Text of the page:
Slid Sliding Away

Steve's picture

I’m not from the “Show Me” state, but like those folks, I tend to believe it when I see it. Earth scientists like myself have some advantage in seeing because we “dig in the dirt”. From what we find there we can envision geological happenings over scales of space and time that others can’t fathom. 

Back in the 1960’s sonar mapping around Hawaii revealed what, for all the world, looked like debris fields from giant landslides trailing from the Islands for 50 miles or more. For a long time, scientists remained skeptical about a landslide explanation for these deposits because of their immense volume.  Just one would be as if ground the size of San Francisco vanished into the ocean --- and there were dozens of slides branching from all the Islands.  As the 1970’s and 1980’s past however, no one could offer a plausible explanation for the debris other than the obvious one. It seemed inescapable that many times during their youth, the volcanoes of Hawaii rose in height, expanded in width and became unstable. In a matter of minutes, hundreds of cubic miles of material then broke off their flanks and tumbled down at 200 miles per hour.

Maybe so, I thought when I heard this tale years ago, but I’ll believe it when I see it. Then in November 2000, a set of GPS geodetic stations confirmed that a huge chunk of Kilauea Volcano had suddenly moved 10 cm toward the sea in one night. Sure enough, a 10 or 15 mile-wide slice of Hawaii was slip sliding away. A precursor to the next colossal landslide? That night thankfully, another wonderful piece of Island real estate did not become a corpse laid out on the sea bed. I had seen sonar images of those pre-historic slides and now I witnessed half a volcano lurch all at once. I’m not from the Show Me State, but I believed.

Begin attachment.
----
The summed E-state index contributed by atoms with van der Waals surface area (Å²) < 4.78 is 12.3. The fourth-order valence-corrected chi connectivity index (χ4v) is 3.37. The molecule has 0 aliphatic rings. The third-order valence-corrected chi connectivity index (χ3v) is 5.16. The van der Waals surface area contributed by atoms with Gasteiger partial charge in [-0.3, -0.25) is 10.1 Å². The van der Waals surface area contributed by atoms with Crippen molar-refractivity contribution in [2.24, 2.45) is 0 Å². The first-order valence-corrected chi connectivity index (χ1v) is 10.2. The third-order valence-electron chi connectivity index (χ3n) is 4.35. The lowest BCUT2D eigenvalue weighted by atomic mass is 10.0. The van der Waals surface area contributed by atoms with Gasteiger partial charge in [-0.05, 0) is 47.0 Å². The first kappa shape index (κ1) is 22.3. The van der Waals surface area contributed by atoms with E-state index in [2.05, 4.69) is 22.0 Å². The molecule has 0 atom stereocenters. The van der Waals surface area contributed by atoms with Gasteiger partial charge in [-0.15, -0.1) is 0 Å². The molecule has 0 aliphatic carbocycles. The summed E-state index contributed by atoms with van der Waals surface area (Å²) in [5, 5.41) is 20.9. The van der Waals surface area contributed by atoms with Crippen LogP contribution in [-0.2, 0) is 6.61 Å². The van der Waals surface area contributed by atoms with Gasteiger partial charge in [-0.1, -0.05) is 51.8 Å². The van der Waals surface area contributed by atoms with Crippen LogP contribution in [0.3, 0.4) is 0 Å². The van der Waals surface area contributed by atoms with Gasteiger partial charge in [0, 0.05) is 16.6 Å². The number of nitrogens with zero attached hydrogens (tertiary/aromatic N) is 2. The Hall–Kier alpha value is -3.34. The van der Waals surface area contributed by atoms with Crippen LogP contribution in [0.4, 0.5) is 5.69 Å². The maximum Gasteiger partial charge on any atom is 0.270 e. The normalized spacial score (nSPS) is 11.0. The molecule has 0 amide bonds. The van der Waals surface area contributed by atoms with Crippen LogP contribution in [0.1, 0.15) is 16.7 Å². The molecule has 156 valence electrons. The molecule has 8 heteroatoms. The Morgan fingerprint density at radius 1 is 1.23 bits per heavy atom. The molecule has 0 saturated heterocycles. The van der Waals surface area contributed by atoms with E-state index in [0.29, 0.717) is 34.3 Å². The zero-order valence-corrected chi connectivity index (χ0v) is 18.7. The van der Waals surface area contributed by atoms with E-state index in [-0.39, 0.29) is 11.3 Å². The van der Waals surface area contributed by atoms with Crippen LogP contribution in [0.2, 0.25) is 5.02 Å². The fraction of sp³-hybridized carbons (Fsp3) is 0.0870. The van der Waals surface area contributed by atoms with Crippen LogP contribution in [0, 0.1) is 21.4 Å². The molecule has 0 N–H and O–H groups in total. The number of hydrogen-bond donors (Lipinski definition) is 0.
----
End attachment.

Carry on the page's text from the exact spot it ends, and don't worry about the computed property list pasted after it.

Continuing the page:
I put together this YouTube movie of a Kilauea flank failure and mega tsunami. Likely you and I will never see the real thing, but physics based simulations count as next best.

Steven N. Ward   Santa Cruz


SueBarnes's picture

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